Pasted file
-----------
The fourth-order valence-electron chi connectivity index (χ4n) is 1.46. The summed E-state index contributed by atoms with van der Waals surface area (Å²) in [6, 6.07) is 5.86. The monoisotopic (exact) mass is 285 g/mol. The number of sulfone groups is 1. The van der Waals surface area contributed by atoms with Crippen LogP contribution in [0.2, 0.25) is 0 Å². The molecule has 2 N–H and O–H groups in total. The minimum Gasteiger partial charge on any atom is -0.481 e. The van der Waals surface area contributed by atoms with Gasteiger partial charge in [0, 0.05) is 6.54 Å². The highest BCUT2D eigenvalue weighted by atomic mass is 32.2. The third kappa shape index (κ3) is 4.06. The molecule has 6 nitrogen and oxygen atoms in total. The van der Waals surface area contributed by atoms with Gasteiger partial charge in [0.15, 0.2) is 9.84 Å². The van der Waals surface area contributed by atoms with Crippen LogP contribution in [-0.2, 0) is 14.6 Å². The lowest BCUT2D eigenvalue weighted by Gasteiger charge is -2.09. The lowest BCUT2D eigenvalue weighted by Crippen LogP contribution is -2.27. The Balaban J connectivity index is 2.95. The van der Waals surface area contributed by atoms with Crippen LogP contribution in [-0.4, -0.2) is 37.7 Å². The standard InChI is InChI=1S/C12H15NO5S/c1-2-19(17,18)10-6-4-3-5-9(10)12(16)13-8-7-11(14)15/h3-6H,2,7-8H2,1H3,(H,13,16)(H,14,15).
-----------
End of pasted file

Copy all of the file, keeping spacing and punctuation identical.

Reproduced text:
The fourth-order valence-electron chi connectivity index (χ4n) is 1.46. The summed E-state index contributed by atoms with van der Waals surface area (Å²) in [6, 6.07) is 5.86. The monoisotopic (exact) mass is 285 g/mol. The number of sulfone groups is 1. The van der Waals surface area contributed by atoms with Crippen LogP contribution in [0.2, 0.25) is 0 Å². The molecule has 2 N–H and O–H groups in total. The minimum Gasteiger partial charge on any atom is -0.481 e. The van der Waals surface area contributed by atoms with Gasteiger partial charge in [0, 0.05) is 6.54 Å². The highest BCUT2D eigenvalue weighted by atomic mass is 32.2. The third kappa shape index (κ3) is 4.06. The molecule has 6 nitrogen and oxygen atoms in total. The van der Waals surface area contributed by atoms with Gasteiger partial charge in [0.15, 0.2) is 9.84 Å². The van der Waals surface area contributed by atoms with Crippen LogP contribution in [-0.2, 0) is 14.6 Å². The lowest BCUT2D eigenvalue weighted by Gasteiger charge is -2.09. The lowest BCUT2D eigenvalue weighted by Crippen LogP contribution is -2.27. The Balaban J connectivity index is 2.95. The van der Waals surface area contributed by atoms with Crippen LogP contribution in [-0.4, -0.2) is 37.7 Å². The standard InChI is InChI=1S/C12H15NO5S/c1-2-19(17,18)10-6-4-3-5-9(10)12(16)13-8-7-11(14)15/h3-6H,2,7-8H2,1H3,(H,13,16)(H,14,15).